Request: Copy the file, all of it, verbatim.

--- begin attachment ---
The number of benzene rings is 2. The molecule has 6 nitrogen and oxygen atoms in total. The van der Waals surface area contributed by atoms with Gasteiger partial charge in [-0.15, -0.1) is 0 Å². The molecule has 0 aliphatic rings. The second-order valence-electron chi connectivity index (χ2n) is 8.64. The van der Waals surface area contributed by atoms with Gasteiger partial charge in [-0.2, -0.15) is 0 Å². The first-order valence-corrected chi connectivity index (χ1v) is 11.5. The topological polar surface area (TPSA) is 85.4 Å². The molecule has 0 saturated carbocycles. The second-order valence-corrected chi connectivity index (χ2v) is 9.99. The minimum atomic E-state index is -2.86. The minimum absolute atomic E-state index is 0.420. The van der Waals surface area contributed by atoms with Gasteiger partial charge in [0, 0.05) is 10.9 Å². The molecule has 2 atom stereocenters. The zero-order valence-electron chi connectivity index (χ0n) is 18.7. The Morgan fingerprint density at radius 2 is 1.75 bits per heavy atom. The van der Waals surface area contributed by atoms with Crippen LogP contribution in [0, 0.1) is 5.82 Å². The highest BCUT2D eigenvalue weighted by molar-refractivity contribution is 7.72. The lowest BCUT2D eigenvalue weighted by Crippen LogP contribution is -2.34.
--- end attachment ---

The number of benzene rings is 2. The molecule has 6 nitrogen and oxygen atoms in total. The van der Waals surface area contributed by atoms with Gasteiger partial charge in [-0.15, -0.1) is 0 Å². The molecule has 0 aliphatic rings. The second-order valence-electron chi connectivity index (χ2n) is 8.64. The van der Waals surface area contributed by atoms with Gasteiger partial charge in [-0.2, -0.15) is 0 Å². The first-order valence-corrected chi connectivity index (χ1v) is 11.5. The topological polar surface area (TPSA) is 85.4 Å². The molecule has 0 saturated carbocycles. The second-order valence-corrected chi connectivity index (χ2v) is 9.99. The minimum atomic E-state index is -2.86. The minimum absolute atomic E-state index is 0.420. The van der Waals surface area contributed by atoms with Gasteiger partial charge in [0, 0.05) is 10.9 Å². The molecule has 2 atom stereocenters. The zero-order valence-electron chi connectivity index (χ0n) is 18.7. The Morgan fingerprint density at radius 2 is 1.75 bits per heavy atom. The van der Waals surface area contributed by atoms with Crippen LogP contribution in [0, 0.1) is 5.82 Å². The highest BCUT2D eigenvalue weighted by molar-refractivity contribution is 7.72. The lowest BCUT2D eigenvalue weighted by Crippen LogP contribution is -2.34.